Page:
course of any two-year period, with only 15 to 20 percent consulting during a
given academic year. Further, it appears that these proportions have remained
relatively constant during the past decade.
Are faculty who consult shirking their responsibilities on campus? The
available evidence clearly suggests that those faculty who do consult are, on
average, at least as active in their other faculty roles as their peers who do
not consult. Faculty who consult, compared to their peers who do not, teach as
many courses and devote as much of their professional work time to teaching and
research, pay more attention to issues of national importance, publish more,
subscribe to more professional journals, are more satisfied with their careers
and their institutions, and are at least as active in departmental and
institutional governance. only about 5 to 6 percent of all faculty report
consulting more than one day per week. In short, it seems that faculty who do
consult do so not at the expense of their other institutional governance.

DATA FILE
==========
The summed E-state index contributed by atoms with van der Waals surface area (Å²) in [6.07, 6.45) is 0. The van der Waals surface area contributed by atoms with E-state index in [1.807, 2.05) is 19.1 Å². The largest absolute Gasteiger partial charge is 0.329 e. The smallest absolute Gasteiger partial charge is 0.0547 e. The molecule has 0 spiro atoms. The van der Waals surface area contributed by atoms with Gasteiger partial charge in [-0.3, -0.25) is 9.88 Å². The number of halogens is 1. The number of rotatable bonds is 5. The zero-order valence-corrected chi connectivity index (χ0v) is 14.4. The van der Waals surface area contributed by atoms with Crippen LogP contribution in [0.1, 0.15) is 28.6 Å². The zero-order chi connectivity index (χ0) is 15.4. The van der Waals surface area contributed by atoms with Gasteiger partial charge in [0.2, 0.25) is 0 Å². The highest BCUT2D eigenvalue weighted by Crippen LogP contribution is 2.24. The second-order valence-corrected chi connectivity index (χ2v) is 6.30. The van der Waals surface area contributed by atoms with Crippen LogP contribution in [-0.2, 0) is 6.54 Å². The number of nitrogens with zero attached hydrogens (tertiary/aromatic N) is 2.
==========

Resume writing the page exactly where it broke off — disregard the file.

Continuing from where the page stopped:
Further, only about 5 to 6 percent of all faculty report consulting more than
one day per week. In short, it seems that faculty who do consult do not do so at
the expense of their other institutional responsibilities.
WHAT MOTIVATES FACULTY MEMBERS TO CONSULT?
Are faculty exploiting their consulting opportunities to substantially
increase their total earnings? Sixty to 85 percent of all faculty report
receiving some income beyond their base academic salaries. Supplemental income
results from all forms of income-generating activities (for example, research
and teaching during the summer months as well as consulting) and is earned both
within and outside of the institution. The amount represents only about 15
percent of average basic academic salaries. About half of all college and
university faculty report having some form of "outside" supplemental income
during a given year.
As for consulting specifically, it is estimated that half of all college and
university faculty consult for pay at least once over the course of two years,
including summers. Less than 10 percent of college and university faculty